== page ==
Skills for Care Interim CEO Andy Tilden urges care home providers to prioritise succession planning
At every stage of my career I have been a strong believer that our sector needs to constantly develop the skills and knowledge of our leaders and managers because they are the glue that holds organisations together.
Yet many people are still unaware that over the next 15 years at least 10,000 registered managers will be retiring, which means thousands of years of accumulated experience and wisdom will be lost.
That means every one of the sector’s 18,500 organisations need to start thinking now about their plans for succession as thousands of highly skilled and experienced managers head off into their well-earned retirement.
If that looming problem wasn’t enough of a challenge, there’s already a 22% annual turnover of registered managers as these highly sought-after leaders move around to develop their careers.
Those leaders are the experienced professionals who set the tone and standards in teams making sure that the people they work with can lead the rich lives they want to in the way that best suits their needs.
Their increasingly complex role is much more than that, as one minute they are supporting worried relatives to decide if their service best fits the care needs of their loved ones, the next calling an engineer to fix a broken lift or maybe taking advantage of a rare quiet moment to decide how they can best develop the skills and knowledge of their team.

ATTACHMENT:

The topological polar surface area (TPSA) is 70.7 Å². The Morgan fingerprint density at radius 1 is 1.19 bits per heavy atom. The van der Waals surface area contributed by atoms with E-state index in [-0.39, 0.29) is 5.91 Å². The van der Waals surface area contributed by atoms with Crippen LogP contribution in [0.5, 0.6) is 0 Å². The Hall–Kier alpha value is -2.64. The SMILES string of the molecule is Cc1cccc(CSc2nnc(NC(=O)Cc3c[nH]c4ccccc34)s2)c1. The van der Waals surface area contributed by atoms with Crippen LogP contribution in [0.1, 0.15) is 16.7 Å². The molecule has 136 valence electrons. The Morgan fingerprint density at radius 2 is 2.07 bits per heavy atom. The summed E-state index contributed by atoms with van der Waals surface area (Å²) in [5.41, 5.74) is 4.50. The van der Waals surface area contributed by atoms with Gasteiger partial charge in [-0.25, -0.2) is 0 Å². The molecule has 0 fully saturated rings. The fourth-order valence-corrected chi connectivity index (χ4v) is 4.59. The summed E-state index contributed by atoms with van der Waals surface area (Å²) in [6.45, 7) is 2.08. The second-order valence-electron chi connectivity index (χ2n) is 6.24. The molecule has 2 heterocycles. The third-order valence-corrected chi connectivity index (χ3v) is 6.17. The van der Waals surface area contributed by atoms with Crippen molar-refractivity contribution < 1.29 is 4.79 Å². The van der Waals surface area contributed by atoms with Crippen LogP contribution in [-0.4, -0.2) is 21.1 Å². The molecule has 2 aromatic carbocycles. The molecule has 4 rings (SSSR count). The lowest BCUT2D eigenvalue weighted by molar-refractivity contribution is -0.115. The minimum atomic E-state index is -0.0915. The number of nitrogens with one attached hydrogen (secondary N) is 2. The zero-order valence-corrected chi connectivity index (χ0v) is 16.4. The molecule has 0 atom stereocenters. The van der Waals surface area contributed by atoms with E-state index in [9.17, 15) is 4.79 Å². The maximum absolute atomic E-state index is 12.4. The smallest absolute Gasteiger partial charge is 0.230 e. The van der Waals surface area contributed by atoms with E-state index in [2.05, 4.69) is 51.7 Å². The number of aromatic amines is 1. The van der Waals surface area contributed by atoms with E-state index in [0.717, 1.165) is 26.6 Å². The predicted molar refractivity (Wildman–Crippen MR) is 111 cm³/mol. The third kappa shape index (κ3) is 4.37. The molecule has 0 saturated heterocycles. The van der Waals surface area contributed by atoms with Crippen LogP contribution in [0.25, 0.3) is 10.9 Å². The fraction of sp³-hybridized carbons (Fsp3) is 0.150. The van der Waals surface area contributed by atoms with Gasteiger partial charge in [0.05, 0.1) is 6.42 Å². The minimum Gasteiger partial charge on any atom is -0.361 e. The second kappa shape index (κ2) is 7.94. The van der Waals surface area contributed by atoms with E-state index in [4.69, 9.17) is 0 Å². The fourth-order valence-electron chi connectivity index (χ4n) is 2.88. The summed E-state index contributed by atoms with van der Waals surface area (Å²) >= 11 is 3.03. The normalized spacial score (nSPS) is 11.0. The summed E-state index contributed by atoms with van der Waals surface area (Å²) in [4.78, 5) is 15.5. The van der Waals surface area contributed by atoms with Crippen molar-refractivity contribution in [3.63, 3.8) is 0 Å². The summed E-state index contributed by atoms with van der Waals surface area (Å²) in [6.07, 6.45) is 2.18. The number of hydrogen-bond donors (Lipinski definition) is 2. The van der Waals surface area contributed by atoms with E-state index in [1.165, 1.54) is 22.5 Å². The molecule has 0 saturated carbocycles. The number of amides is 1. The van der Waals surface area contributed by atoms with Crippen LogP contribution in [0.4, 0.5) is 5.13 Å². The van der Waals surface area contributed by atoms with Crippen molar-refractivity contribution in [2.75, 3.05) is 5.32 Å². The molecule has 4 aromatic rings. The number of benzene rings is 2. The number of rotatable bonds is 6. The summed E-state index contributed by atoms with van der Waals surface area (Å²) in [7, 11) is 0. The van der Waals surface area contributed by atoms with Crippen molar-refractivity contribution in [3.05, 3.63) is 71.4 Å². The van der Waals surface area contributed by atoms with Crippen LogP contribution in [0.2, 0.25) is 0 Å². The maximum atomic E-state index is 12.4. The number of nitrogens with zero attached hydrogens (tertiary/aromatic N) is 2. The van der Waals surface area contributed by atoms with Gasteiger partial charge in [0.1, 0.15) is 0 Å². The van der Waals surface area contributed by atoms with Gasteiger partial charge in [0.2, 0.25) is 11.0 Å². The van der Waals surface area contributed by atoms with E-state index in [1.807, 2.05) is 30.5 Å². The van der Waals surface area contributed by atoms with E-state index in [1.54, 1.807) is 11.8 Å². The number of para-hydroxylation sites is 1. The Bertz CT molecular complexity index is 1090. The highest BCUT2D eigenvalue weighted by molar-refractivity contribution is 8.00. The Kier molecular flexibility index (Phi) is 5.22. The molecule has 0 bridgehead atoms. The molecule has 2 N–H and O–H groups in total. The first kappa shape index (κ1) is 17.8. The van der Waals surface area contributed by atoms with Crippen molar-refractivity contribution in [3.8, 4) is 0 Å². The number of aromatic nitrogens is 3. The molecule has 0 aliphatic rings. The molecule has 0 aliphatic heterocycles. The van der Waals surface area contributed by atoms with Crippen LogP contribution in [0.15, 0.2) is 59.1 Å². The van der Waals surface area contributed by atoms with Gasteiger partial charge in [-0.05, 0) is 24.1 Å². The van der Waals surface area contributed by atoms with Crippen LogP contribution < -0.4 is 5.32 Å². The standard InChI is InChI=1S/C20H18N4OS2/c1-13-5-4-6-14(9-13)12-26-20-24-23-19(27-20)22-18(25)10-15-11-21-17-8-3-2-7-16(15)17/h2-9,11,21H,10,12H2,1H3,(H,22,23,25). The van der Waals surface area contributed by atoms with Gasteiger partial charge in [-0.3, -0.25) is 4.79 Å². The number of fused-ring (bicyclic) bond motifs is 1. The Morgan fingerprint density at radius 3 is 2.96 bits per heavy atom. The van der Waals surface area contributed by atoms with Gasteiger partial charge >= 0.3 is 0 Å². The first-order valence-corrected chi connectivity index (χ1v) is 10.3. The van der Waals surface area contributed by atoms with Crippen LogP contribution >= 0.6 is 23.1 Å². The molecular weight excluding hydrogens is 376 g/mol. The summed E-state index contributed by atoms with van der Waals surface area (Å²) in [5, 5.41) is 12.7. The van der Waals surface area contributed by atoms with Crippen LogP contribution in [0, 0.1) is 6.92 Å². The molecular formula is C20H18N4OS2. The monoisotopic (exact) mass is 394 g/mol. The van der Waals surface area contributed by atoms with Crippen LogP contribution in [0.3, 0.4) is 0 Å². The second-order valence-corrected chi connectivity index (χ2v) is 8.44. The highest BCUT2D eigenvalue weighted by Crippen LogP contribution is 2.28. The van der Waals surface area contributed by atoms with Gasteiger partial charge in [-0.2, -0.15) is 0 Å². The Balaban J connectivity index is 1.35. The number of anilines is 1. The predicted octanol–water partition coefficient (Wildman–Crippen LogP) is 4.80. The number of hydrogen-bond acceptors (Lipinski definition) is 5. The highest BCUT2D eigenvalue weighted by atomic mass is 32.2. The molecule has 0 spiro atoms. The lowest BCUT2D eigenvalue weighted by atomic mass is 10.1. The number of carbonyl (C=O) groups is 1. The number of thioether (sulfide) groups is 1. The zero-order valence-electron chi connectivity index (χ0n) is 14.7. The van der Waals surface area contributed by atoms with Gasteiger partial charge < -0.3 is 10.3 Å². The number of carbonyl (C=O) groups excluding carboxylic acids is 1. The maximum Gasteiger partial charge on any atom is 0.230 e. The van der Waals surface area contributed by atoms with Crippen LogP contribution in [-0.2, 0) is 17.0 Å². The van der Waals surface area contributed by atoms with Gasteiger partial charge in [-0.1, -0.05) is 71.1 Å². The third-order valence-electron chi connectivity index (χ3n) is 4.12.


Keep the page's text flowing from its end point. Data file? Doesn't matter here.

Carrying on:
But given their pivotal role, how many organisations reading this can confidently say they have a clear succession plan in place?
We know that getting started on succession planning can be tricky, so we’ve created the ‘Developing new managers and deputies’ online guidei asking employers to think hard and honestly about the pressing question: ‘Where’s your next manager coming from?’
The new guide is based on Skills for Care’s engagement with adult social care employers who are already developing the confidence of their aspiring and new managers.
I am also well aware of the financial pressures in our sector so I’m pleased to report that registered managers and their deputies can now benefit from a £3 million pot of money through the Workforce Development Fund (WDF)ii.
This is the first time that targeted funding for this key group of workers has been offered through the WDF that’s distributed by Skills for Care, on behalf of the Department of Health and Social Care.
The £3 million fund is recognition that continuous professional development is essential for this highly committed group of leaders, and, crucially, it also supports those aspiring to take on leadership roles.
All the best providers know the importance of strong leaders who can access learning and development when they need it. That’s exactly why, if we’re arguing that structured succession planning for registered managers is vital, we must put in place resources and funding that will make sure employers can embed succession planning into their organisation’s culture and thinking.
It’s clear to me that when employers get succession planning right it offers a clear career pathway for those workers who want to become leaders and managers, but it also means that the people they serve are free to live fulfilled and productive lives.